Scope of Variables In Java

Scope of a variable is the part of the program where the variable is accessible. Like C/C++, in Java, all identifiers are lexically (or statically) scoped, i.e.scope of a variable can determined at compile time and independent of function call stack. 
Java programs are organized in the form of classes. Every class is part of some package. Java scope rules can be covered under following categories.
 

Member Variables (Class Level Scope)

These variables must be declared inside class (outside any function). They can be directly accessed anywhere in class. Let’s take a look at an example: 
 

public class Test
{
    // All variables defined directly inside a class 
    // are member variables
    int a;
    private String b;
    void method1() {....}
    int method2() {....}
    char c;
}
  • We can declare class variables anywhere in class, but outside methods.
  • Access specified of member variables doesn’t effect scope of them within a class.
  • Member variables can be accessed outside a class with following rules
Modifier      Package  Subclass  World

public          Yes      Yes     Yes

protected       Yes      Yes     No

Default (no
modifier)       Yes       No     No

private         No        No     No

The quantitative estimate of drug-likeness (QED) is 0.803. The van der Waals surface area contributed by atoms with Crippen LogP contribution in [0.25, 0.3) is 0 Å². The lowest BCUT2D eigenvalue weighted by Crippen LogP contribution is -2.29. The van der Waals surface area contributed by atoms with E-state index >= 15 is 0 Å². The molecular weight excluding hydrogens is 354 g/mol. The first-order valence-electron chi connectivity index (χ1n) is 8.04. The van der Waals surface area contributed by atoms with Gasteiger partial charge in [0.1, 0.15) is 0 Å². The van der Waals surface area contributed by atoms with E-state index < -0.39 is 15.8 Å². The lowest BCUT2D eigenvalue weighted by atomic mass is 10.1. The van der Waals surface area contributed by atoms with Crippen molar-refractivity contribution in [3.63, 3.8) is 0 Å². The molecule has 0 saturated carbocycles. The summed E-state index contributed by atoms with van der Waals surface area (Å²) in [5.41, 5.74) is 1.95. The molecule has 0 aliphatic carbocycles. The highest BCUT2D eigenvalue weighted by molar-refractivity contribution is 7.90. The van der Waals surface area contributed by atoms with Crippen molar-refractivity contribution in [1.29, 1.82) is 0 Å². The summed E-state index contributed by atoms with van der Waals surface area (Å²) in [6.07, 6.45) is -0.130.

Local Variables (Method Level Scope)

Variables declared inside a method have method level scope and can’t be accessed outside the method. 
 



public class Test
{
    void method1() 
    {
       // Local variable (Method level scope)
       int x;
    }
}



Note : Local variables don’t exist after method’s execution is over. 
Here’s another example of method scope, except this time the variable got passed in as a parameter to the method: 
 

class Test
{
    private int x;
    public void setX(int x)
    {
        this.x = x;
    }
}

The above code uses this keyword to differentiate between the local and class variables.
As an exercise, predict the output of following Java program. 
 

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public class Test
{
    static int x = 11;
    private int y = 33;
    public void method1(int x)
    {
        Test t = new Test();
        this.x = 22;
        y = 44;
 
        System.out.println("Test.x: " + Test.x);
        System.out.println("t.x: " + t.x);
        System.out.println("t.y: " + t.y);
        System.out.println("y: " + y);
    }
 
    public static void main(String args[])
    {
        Test t = new Test();
        t.method1(5);
    }
}

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Output: 
 

Test.x: 22
t.x: 22
t.y: 33
y: 44

Loop Variables (Block Scope) 
A variable declared inside pair of brackets “{” and “}” in a method has scope withing the brackets only.
 

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public class Test
{
    public static void main(String args[])
    {
        {
            // The variable x has scope within
            // brackets
            int x = 10;
            System.out.println(x);
        }
         
        // Uncommenting below line would produce
        // error since variable x is out of scope.
 
        // System.out.println(x);
    }
}

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Output: 

10

As another example, consider following program with a for loop.